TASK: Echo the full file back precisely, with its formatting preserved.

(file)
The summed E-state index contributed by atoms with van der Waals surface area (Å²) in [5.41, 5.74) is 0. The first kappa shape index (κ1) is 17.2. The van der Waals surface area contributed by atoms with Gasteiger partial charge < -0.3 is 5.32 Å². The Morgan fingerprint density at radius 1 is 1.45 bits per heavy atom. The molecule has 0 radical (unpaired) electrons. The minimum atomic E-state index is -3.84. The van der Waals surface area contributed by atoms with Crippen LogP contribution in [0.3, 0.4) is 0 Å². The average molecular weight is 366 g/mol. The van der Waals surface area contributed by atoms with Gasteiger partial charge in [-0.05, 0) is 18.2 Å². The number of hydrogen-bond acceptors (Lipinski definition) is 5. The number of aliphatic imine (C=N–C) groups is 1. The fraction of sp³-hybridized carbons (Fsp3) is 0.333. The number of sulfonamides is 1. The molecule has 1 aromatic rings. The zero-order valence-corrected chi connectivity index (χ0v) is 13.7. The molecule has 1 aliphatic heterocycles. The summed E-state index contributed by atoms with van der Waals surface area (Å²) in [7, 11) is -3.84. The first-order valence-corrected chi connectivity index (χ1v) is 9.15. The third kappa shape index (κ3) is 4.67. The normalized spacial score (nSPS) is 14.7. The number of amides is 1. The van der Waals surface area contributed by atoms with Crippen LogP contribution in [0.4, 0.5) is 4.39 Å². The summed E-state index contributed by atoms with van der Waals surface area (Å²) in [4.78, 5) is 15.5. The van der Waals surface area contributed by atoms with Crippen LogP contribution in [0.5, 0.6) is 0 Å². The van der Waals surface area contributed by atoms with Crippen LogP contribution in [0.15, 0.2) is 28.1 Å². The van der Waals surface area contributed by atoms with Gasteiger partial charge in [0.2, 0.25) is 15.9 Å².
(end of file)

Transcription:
The summed E-state index contributed by atoms with van der Waals surface area (Å²) in [5.41, 5.74) is 0. The first kappa shape index (κ1) is 17.2. The van der Waals surface area contributed by atoms with Gasteiger partial charge < -0.3 is 5.32 Å². The Morgan fingerprint density at radius 1 is 1.45 bits per heavy atom. The molecule has 0 radical (unpaired) electrons. The minimum atomic E-state index is -3.84. The van der Waals surface area contributed by atoms with Crippen LogP contribution in [0.3, 0.4) is 0 Å². The average molecular weight is 366 g/mol. The van der Waals surface area contributed by atoms with Gasteiger partial charge in [-0.05, 0) is 18.2 Å². The number of hydrogen-bond acceptors (Lipinski definition) is 5. The number of aliphatic imine (C=N–C) groups is 1. The fraction of sp³-hybridized carbons (Fsp3) is 0.333. The number of sulfonamides is 1. The molecule has 1 aromatic rings. The zero-order valence-corrected chi connectivity index (χ0v) is 13.7. The molecule has 1 aliphatic heterocycles. The summed E-state index contributed by atoms with van der Waals surface area (Å²) in [7, 11) is -3.84. The first-order valence-corrected chi connectivity index (χ1v) is 9.15. The third kappa shape index (κ3) is 4.67. The normalized spacial score (nSPS) is 14.7. The number of amides is 1. The van der Waals surface area contributed by atoms with Crippen LogP contribution in [0.4, 0.5) is 4.39 Å². The summed E-state index contributed by atoms with van der Waals surface area (Å²) in [4.78, 5) is 15.5. The van der Waals surface area contributed by atoms with Crippen LogP contribution in [0.5, 0.6) is 0 Å². The van der Waals surface area contributed by atoms with Crippen LogP contribution in [0.15, 0.2) is 28.1 Å². The van der Waals surface area contributed by atoms with Gasteiger partial charge in [0.2, 0.25) is 15.9 Å².